by Toby Gill
Part of a new series exploring the concept and consequences of ‘free trade’ from a variety of perspectives. (Part 1 can be found here and part 2 can be found here.)
‘World peace’ is a staple for utopian theorists, science fiction writers, and beauty pageant winners. Sadly, an end to all international conflict still seems like a very distant dream. However, when it comes to war, for the last 60 years there has most definitely been an elephant in the room. Why are we all getting on so well?
Of course this is to say nothing of civil wars, hybrid wars, and grassroots violence, all of which remain (sadly) rife. But when it comes to wars between states, especially between great powers, we are living in the most peaceful era in recorded history. This is even more impressive considering that many were worried a third world war would immediately follow the second. So what’s going on?Continue Reading
by Toby Gill
Part of a new series exploring the concept and consequences of ‘free trade’ from a variety of perspectives. (Part 1 can be found here: How to Hunt the Stag: Power, Blackmail and Exploitation)
Let’s suppose I am the editor of a brilliant and highly successful politics and arts magazine (ahem). My magazine is so utterly brilliant that I believe it’s time to break into an international market. I’m aiming big – I want to sell my magazine in China. However, all manner of obstacles lie in my way. Firstly, there is the physical distance – my magazines have to reach the other side of the world. Next, I would need to alter the magazine to comply with Chinese laws and regulations (which could be completely unrecognisable, even if they weren’t written in a different language). Then I require the local infrastructure to advertise my product, a shop to sell it from, and local workers to operate this shop. Each of these steps will also require a translator, as will the translation of my magazine itself. I also need the Chinese State not to have any subsidies for local magazines that price me out of the market, nor quotas which restrict my sales. Finally, even once all this has been achieved, cultural differences may render my once gripping magazine totally uninteresting to locals.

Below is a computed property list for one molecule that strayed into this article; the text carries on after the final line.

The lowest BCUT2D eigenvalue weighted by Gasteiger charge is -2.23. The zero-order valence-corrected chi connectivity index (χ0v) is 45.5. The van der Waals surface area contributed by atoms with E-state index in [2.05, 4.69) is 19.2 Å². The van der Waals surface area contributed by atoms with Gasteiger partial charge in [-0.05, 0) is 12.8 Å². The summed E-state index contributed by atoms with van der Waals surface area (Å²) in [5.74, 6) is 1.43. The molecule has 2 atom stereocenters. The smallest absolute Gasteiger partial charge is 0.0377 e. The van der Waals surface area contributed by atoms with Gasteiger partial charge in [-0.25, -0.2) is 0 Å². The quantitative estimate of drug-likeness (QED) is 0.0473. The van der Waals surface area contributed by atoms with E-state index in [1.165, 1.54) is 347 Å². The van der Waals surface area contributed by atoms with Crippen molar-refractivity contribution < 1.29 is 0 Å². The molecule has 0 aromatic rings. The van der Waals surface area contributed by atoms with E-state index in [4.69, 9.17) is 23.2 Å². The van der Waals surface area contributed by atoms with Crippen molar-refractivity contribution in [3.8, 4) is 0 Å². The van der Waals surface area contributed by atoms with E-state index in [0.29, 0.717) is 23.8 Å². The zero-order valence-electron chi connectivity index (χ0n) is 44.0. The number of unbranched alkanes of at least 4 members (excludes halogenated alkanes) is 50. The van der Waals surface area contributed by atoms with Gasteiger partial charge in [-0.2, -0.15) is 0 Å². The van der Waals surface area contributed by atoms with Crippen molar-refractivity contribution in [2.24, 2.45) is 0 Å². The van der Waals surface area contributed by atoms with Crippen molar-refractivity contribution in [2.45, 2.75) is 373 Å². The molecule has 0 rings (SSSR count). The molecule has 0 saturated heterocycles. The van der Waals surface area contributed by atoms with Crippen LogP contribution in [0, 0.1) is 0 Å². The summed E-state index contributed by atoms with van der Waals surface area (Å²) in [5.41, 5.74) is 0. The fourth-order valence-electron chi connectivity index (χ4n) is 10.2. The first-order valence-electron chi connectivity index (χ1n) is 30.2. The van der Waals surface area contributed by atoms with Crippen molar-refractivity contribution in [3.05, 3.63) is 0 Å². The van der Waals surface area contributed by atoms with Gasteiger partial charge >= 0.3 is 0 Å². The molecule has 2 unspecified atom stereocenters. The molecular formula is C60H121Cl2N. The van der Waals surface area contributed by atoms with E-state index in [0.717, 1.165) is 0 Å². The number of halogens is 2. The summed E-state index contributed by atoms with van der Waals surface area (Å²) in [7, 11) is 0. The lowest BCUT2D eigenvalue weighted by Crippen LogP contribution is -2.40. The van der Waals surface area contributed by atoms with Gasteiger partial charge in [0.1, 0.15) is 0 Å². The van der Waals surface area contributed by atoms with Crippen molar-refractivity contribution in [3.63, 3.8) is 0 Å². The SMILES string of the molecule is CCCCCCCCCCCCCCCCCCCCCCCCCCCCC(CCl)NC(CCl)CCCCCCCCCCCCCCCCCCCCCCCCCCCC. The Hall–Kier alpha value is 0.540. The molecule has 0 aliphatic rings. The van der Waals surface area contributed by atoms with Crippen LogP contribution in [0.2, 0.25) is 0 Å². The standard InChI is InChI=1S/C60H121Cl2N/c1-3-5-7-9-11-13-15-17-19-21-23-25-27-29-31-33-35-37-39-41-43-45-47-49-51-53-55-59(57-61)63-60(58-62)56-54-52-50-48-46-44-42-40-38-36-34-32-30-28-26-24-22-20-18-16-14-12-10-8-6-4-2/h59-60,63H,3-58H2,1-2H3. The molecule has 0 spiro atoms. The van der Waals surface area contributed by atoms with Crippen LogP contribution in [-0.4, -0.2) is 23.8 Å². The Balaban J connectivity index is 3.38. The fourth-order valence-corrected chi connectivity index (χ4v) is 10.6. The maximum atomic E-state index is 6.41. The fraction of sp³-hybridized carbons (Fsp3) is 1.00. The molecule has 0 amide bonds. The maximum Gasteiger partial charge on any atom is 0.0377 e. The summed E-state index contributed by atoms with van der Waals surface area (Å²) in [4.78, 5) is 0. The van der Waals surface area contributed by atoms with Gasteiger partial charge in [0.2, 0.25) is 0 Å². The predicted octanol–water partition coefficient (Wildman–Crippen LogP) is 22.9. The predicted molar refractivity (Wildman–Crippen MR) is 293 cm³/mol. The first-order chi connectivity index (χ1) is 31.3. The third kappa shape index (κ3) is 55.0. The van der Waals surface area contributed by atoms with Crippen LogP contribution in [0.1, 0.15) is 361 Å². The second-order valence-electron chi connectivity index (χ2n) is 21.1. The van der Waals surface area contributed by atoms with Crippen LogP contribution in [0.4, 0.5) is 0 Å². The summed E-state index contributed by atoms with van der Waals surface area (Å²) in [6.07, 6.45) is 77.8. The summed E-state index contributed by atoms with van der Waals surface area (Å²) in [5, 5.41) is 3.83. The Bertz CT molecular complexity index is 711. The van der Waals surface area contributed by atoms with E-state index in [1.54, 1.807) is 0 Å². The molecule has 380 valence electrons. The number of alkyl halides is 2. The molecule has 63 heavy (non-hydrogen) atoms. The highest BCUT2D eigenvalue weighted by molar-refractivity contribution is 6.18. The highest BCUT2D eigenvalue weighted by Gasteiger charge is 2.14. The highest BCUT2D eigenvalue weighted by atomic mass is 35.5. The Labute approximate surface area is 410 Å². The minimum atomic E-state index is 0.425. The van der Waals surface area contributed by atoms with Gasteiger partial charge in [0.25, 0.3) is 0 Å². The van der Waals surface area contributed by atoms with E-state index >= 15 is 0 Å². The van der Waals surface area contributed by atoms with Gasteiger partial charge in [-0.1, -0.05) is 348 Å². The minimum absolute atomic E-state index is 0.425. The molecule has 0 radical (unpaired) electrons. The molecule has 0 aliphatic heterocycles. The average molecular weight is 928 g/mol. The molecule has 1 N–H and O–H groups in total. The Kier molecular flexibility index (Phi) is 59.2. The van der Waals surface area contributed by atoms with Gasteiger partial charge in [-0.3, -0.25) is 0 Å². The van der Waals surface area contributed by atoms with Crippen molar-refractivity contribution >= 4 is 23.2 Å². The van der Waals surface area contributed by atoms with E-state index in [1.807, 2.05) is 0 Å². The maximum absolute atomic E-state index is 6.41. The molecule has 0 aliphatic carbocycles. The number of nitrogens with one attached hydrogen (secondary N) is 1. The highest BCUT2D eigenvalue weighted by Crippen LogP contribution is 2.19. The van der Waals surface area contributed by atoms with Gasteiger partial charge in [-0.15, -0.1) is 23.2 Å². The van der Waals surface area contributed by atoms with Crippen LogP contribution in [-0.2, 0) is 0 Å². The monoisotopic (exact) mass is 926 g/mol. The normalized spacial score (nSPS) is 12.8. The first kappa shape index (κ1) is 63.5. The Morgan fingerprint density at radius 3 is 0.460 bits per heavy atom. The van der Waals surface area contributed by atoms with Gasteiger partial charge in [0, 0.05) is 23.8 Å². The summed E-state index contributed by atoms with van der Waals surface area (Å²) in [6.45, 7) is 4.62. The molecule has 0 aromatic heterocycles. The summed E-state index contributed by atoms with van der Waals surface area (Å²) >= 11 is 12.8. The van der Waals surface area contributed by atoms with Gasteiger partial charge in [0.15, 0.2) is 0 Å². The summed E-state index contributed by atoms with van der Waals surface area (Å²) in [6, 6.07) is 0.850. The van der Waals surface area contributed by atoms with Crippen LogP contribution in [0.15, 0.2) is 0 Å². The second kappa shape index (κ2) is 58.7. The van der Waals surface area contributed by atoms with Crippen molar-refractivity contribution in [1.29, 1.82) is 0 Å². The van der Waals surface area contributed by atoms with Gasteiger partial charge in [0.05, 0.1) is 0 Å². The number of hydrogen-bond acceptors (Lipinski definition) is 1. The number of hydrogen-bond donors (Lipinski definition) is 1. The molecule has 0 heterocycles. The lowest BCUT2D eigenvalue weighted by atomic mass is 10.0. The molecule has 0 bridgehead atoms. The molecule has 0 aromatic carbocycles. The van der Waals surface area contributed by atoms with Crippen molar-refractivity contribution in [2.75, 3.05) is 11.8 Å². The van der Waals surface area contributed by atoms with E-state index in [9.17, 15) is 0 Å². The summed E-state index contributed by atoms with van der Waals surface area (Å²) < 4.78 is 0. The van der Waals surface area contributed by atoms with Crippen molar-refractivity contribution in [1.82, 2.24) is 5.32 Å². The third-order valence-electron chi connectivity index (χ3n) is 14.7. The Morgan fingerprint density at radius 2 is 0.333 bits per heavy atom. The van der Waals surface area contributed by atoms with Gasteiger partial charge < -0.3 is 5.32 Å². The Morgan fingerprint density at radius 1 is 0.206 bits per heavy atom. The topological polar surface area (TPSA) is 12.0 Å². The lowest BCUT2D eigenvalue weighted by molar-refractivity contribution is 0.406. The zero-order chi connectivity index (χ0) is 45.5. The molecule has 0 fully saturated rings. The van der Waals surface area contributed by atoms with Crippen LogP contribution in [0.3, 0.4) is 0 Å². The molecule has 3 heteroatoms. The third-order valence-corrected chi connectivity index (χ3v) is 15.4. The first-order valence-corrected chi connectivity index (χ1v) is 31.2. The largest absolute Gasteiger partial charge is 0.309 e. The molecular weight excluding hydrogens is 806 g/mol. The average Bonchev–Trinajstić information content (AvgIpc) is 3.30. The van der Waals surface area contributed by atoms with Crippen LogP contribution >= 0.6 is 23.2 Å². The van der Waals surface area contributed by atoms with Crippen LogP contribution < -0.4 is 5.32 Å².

In short, my magazine isn’t going to sell many Chinese copies any time soon.Continue Reading
By Laura Potts
More than 43 000 people come every year from overseas to study in the UK; a vast spectrum of people with differing backgrounds, cultures and interests/abilities. An international student’s experience of learning abroad goes further than just their degree. They encounter a different way of life that may enrich and enhance their own. They each bring with them a unique set of capacities, a wealth of ideas and innovative potential solutions that create a stimulating multicultural academic environment for all. But adapting in this way is often difficult, as I’ve learned recently speaking to international students at my university.